Muslims' mixed views on whether Al-Qaradawi was a radical or a moderate was a topic discussed by liberal Egyptian author Saied Shoaib in a video he published on his YouTube channel on September 29. In the video, Shoaib said: "Some view Al-Qaradawi as a moderate and a kind centrist and others view him as a terrorist... most of those who support political Islam view him as a reformer and a moderate. This is expected from them because they believe in the same ideology of the Muslim Brotherhood and the ideology of all Islamists that Islam is not a religion, but a state ruled by Shari'a and is an empire that should rule the world."[7] On the other side, Shoaib mentioned that Al-Qaradawi supported Hamas, which is "a dictatorial, fascist, and religious organization that is causing the suffering of the people of Gaza and that is against human rights... Al-Qaradawi also issued a takfiri[8] fatwa against regimes that he opposed such as the Mubarak regime. He deemed it a regime of unbelief and did not disagree with it politically. There is a difference. Deeming someone as unbeliever is different than a political disagreement. Deeming someone as an unbeliever is a crime..."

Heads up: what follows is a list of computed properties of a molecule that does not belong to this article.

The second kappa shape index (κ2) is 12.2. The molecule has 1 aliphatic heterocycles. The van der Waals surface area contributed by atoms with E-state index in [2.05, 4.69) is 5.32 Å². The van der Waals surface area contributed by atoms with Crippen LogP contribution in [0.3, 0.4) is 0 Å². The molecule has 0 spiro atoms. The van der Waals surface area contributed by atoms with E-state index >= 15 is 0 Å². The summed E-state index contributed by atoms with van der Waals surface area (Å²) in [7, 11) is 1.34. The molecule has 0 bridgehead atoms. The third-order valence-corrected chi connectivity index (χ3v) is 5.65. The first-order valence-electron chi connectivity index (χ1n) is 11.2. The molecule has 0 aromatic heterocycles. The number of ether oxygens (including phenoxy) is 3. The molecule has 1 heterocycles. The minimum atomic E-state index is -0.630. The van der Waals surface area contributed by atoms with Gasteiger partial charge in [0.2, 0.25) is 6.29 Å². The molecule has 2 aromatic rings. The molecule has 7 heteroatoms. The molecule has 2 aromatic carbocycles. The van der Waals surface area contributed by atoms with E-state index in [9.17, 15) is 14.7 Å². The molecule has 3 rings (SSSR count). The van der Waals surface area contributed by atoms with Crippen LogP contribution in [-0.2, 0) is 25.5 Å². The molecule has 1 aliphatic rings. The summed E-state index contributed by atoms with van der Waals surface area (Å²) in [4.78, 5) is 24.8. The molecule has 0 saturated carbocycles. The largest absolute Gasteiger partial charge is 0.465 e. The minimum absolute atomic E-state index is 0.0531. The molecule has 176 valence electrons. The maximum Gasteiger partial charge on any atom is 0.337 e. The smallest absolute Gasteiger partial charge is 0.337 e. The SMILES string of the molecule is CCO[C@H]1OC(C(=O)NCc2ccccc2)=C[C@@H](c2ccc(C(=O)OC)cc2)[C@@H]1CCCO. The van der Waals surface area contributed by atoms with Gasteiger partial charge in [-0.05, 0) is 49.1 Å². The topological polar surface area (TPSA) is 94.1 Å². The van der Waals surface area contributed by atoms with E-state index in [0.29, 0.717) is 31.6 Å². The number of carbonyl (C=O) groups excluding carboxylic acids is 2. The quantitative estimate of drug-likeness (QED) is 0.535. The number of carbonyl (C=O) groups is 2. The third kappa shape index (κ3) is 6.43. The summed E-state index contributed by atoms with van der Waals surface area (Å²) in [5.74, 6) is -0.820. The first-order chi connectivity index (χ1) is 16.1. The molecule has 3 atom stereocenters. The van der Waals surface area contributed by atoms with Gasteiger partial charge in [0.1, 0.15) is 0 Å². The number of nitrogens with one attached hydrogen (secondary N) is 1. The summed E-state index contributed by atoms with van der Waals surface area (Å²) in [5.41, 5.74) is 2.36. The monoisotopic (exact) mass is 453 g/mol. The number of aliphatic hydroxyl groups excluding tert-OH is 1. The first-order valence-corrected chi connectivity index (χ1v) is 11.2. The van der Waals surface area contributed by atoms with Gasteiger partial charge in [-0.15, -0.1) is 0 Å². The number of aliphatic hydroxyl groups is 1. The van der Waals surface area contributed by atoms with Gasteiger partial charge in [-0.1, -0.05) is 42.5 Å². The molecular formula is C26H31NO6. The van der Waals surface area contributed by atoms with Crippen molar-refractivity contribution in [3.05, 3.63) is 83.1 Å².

Ironically, even among Islamists, there are groups and individuals who are against Al-Qaradawi and refused to pray for mercy for him and condemned his approval of joining political parties, women's education, and employment and of taking interest-based loans from banks to buy houses for those living in the West. For example, Lebanese-born British Islamist Dr. Abdur-Rahman Dimashqiah posted a tweet on September 28, saying: "I will not pray for mercy for a man who prayed for mercy for the Pope and asked Allah to grant the nation of Christianity a new Pope to continue the journey of the cross. He [Al-Qaradawi] died without issuing a statement of repent to rectify the damage he had made. It is impermissible to pray for mercy on him... " In the same tweet Dimashqiah added in English "I can't ask mercy to the one who was seeking mercy to the pope, then died without repent [sic] from that."[9]